Many want to get rid of the American Community Survey, a Census program which releases region-specific data annually. University of Michigan professor William Frey explains why cutting the survey would be a mistake.
I particularly like the quote from Congressman Webster who is sponsoring the bill to get rid of it “since in the end this is not a scientific survey. It’s a random survey.” There’s a cost to our society of citizens not having basic statistical literacy. http://nyti.ms/LtYsXu
And, another quote from the same congressman, “What really promotes business in this country is liberty,” he said, “not demand for information.” A thoughtful person might be able to argue the privacy angle of this (though I know what side I come down on), but if he thinks in this day and age business doesn’t run on information, he’s living in a time warp.
A high price for the rest of us to pay for his ignorance and cluelessness.
If business wants the information, it can bloody well pay for it out of its own pocket. There is absolutely no reason the tax payer should fork up for market research, especially conducted with traditional government efficiency.
Yep, the government can’t possibly become ever more intrusive without data from surveys like this.
Since the census long form is already gone, losing the ACS would be a disaster for all human services community organizations, public policy makers, etc. That data is so important to see shifting trends in need, demographics, etc. We rely on ACS data for conducting needs assessments and setting multi-year service and policy plans – and explaining and justifying them to community/government/funders. And for seeing the impacts of large-scale service or policy efforts, of economic and cultural trends. The loss of the ACS data will end up huring low-income communities disproportionately.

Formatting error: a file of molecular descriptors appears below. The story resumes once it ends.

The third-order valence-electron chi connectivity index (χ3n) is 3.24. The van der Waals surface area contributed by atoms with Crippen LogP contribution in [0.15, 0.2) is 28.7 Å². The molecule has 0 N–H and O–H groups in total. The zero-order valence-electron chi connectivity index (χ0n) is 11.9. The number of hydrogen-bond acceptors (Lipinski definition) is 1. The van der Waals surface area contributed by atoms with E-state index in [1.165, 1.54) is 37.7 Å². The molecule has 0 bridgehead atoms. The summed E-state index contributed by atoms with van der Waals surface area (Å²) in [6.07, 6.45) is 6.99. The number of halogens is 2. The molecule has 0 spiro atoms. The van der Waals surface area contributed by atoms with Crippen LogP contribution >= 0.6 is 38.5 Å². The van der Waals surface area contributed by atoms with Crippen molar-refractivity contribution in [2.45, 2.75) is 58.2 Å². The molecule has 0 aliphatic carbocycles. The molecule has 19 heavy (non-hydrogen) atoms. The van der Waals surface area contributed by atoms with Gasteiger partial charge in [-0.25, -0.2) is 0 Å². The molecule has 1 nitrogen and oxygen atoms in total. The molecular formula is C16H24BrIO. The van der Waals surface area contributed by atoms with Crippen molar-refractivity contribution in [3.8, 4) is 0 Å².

Become a member.
Learn to visualize your data.
What you get
There are rules—usually for specific chart types meant to be read in a specific way—that you shouldn’t break. When they are, everyone loses. This is that small handful.
I call myself a statistician, because, well, I’m a statistics graduate student. However, the most important things I’ve learned are less formal, but have proven extremely useful when working/playing with data.
Many lists of maps promise to change the way you see the world, but this one actually does.
We’ve seen that we can learn from what people search for, through the eyes of Google suggestions: state stereotypes, national …